The disproportionate impact of climate change on First Nations people and the importance of communities articulating the changes they want to see following the referendum on an Indigenous Voice to Parliament were key themes of this year’s Charles Perkins Oration by Larissa Baldwin. Ms Baldwin, a Widjabul Wia-bul woman from the Bundjalung Nations is CEO of GetUp! and has dedicated her life to First Nations justice, climate action and a fairer Australia.
Ms Baldwin’s oration recognised the legacy of Charles Perkins as a freedom fighter and catalyst for substantive change in this country.
“Charlie was born in the aftermath of the frontier wars and the extreme violence our people faced when we were being forced onto missions. For his generation, survival was an ongoing fight, and in many cases the violence of invasion was still a living memory.
“Charlie is remembered as a freedom fighter when assimilation and segregation was widely practised in this country. In the face of that, he stood up against racism, called out hypocrisy and woke up this Nation, and that was the catalyst for substantive change in this country.
“We are entering what could be a transformative decade for First Nations rights and climate action, but my biggest fear is, if we squander this moment, we won’t have learnt the lessons of what people like Charlie taught us,” said Ms Baldwin.
If you want to understand how to deal with the climate crisis, we must first situate ourselves within an Indigenous worldview. To do that, we need to be thinking about three generations behind you, and three generations in front of you.
Ms Baldwin spoke about the increasing impact of climate change on First Nations communities, with rising temperatures and frequent floods risking the forced removal of people from Country.
“I vividly remember learning about climate change in school and seeing the temperature maps and how temperatures would rise in different parts of Australia and how sea levels would rise as well.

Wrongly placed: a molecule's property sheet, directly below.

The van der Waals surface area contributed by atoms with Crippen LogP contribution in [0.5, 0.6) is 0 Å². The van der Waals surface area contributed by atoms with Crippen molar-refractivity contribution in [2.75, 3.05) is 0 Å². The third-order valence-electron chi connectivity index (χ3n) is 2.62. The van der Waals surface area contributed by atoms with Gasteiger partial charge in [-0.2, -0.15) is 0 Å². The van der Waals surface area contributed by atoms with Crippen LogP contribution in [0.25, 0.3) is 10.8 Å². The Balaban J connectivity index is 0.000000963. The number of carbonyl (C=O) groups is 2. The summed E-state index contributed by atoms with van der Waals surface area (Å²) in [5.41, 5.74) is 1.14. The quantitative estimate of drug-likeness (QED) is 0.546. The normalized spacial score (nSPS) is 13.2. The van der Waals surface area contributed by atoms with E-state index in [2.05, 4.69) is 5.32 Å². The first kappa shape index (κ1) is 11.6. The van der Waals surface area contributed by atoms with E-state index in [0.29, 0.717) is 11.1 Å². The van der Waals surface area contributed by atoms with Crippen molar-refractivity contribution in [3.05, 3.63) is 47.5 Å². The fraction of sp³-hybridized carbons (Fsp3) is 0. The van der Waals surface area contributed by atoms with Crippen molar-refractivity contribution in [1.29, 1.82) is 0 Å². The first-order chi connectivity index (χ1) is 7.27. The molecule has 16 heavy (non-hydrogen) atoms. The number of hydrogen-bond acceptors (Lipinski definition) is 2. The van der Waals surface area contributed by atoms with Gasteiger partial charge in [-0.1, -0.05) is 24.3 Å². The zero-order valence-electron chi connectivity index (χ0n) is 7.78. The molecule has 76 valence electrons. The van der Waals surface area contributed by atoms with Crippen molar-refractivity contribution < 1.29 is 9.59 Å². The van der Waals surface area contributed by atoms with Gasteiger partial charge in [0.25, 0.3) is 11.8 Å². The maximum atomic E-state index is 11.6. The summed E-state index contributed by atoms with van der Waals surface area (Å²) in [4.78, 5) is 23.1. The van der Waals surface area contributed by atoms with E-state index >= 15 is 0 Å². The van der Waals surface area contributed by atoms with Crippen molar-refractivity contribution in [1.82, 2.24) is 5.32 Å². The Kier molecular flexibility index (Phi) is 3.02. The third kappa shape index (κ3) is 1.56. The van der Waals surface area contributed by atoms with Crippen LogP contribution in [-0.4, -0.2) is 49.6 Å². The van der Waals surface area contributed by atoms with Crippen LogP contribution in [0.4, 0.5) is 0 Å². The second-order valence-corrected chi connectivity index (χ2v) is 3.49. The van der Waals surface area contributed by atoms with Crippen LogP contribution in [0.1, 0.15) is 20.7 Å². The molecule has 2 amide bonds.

“It became really apparent to me that this was going to force the removal of people off Country… We are going to lose so much of our culture and language that is connected to those places. And it’s not just us, it's going to be right across the country.
“If you want to understand how to deal with the climate crisis, we must first situate ourselves within an Indigenous worldview. To do that, we need to be thinking about three generations behind you, and three generations in front of you,” said Ms Baldwin.
With the referendum on the federal government’s agenda, Ms Baldwin emphasised the importance of First Nations people as truth tellers and messengers for the change they want to see.
“The key ingredient to creating wide scale change is First Nations people articulating what they want on a broad scale. We have to say what we want and we have to say what we don’t want.
“If you can lift Aboriginal people in this moment and recognise the crises that we face, not just here, not just climate, but the issues with housing, guns in remote communities, over-policing, deaths in custody, health; if people can understand that breadth of context, and understand that what we’re talking about is our freedom and what it’s like to have control over our lives; then we can persuade the masses,” said Ms Baldwin.
In her closing remarks Ms Baldwin described the referendum as a gift to the country.
“We know that by expanding our democracy and seeing First Nations people with a seat at the table, that’s a gift that we can give to the rest of the country.”
Celebrating the University’s deep history and connection to First Nations Peoples, the Oration includes a recognition of academically gifted students through the Charles Perkins Memorial Prize. Awarded to the top Indigenous students at the University based on the highest academic results in their field, each winner is awarded $4000.
The 2022 recipients of the Charles Perkins Memorial Prize are:
Named in honour of Australia's first Aboriginal man to graduate from University – the University of Sydney – the Dr Charles Perkins AO Oration and Memorial Prize was established in 2001 to recognise and celebrate the outstanding contributions made by Dr Perkins and other Aboriginal and Torres Strait Islander people to our community, country and society.
The Charles Perkins Memorial Prize is made possible through the Charlie Perkins Scholarship Trust and the University’s Indigenous Strategy and Services portfolio. The University of Sydney is proud to acknowledge the ABC as the host broadcaster for the Dr Charles Perkins Oration event, to help share this important conversation with Australians.